Best Badass Bond Bit: When Bond confronts the man who betrayed Leiter to Sanchez, he knocks him into the tank containing the shark that bit off Leiter’s leg.

Most Lascivious One-liner: “I’ll do anything for a woman with a knife.”

Random Trivia: EON had been trying to get Dalton to play Bond since Connery first vacated the role in 1969! He turned them down several times over the years until he finally accepted when Roger Moore stepped down from the role after 1985’s terrible A View to a Kill.


The Man With The Golden Gun – (dir. Guy Hamilton 1974)

Scaramanga has got Bond beat by a few inches.

Who’s Playing 007: Roger Moore

Roger Moore is great. People have a tendency to give Moore’s films shit for their lighter tone, but what they fail to realize is the tone is no different than Connery’s later films. Moore is a bit rougher and more ruthless in this film than in his others, but that doesn’t mean he doesn’t have the charm that makes his Bond so fun to watch. Roger Moore was actually older than Connery when they cast him, so his Bond comes across as an experienced spy who’s been there and done that, and knows how to handle himself so that everything he does seems effortless.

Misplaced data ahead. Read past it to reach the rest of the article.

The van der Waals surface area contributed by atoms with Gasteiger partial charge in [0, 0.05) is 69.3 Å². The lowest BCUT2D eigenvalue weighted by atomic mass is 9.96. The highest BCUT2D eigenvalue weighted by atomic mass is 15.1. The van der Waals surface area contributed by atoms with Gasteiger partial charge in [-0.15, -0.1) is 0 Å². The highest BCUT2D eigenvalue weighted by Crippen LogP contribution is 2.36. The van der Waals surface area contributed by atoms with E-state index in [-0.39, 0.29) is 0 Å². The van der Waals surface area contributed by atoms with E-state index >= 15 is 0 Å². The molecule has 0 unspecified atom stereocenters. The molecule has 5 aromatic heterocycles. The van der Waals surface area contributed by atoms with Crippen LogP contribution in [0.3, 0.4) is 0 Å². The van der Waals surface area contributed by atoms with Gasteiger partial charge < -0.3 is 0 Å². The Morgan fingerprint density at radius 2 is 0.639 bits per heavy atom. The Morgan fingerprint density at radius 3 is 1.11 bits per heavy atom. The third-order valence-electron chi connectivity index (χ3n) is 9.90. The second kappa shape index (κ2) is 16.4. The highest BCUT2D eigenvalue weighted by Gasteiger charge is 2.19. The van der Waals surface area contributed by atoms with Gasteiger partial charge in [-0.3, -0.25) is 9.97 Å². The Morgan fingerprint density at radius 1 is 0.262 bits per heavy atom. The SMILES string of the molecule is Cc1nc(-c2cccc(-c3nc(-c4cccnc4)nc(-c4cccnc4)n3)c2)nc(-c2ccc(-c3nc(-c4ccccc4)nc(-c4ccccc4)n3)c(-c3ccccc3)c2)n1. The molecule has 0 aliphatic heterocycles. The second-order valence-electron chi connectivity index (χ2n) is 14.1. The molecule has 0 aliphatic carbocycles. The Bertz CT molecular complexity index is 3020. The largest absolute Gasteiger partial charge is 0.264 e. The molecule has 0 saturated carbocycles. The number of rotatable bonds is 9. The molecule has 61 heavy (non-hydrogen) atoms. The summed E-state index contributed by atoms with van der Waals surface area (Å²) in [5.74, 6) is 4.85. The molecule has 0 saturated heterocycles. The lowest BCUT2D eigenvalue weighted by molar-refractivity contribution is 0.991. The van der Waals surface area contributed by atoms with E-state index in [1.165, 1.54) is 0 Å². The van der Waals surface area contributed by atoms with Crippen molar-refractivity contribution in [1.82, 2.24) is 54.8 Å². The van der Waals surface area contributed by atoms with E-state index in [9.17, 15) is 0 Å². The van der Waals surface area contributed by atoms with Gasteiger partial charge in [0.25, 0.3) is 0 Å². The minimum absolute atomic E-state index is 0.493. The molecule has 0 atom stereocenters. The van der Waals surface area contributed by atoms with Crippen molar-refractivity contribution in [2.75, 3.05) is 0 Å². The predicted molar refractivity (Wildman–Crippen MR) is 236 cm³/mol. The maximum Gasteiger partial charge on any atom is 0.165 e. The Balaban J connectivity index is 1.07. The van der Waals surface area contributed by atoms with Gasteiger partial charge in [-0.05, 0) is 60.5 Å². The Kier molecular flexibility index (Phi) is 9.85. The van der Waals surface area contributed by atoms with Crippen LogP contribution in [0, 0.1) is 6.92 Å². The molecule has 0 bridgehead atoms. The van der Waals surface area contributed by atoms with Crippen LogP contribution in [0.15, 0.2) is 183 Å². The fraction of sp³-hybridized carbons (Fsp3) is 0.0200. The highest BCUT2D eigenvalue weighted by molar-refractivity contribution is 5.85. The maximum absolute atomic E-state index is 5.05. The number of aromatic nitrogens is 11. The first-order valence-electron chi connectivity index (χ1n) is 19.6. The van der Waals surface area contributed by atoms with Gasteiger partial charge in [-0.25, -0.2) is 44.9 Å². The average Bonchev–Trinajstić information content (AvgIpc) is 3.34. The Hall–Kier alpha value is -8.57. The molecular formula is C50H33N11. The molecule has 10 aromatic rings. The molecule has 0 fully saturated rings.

This film has him going up against Francisca Scaramanga, (played by the legendary Christopher Lee) the world’s greatest assassin who is out to kill Bond and build some kind of solar powered energy machine. Scaramanga describes himself as being an evil inverse of Bond and the back and forth between the too killers is pretty thrilling. Much of the film takes place in Thailand and the scenery looks absolutely gorgeous and the Bond girls (played by Maude Adams and Britt Eckland) are even better looking.

Most Misogynistic Moment: When Bond nearly breaks Andrea Anders’ (Maude Adams who would later star in Octopussy as Octopussy) arm trying to get information about Scaramanga out of her.

Best Badass Bond Bit: When he’s held captive at the karate school he’s forced to fight their top fighter one-on-one. When the fighter bows before the fight Bond kicks him square in the face.

Most Lascivious One-Liner: As Bond begins to bang Mary Goodnight (Brit Eckland) on a boat he gets a call from M…
M: Bond? Bond, are you there? Goodnight?
[Bond picks up phone]
James Bond: She’s just coming, sir.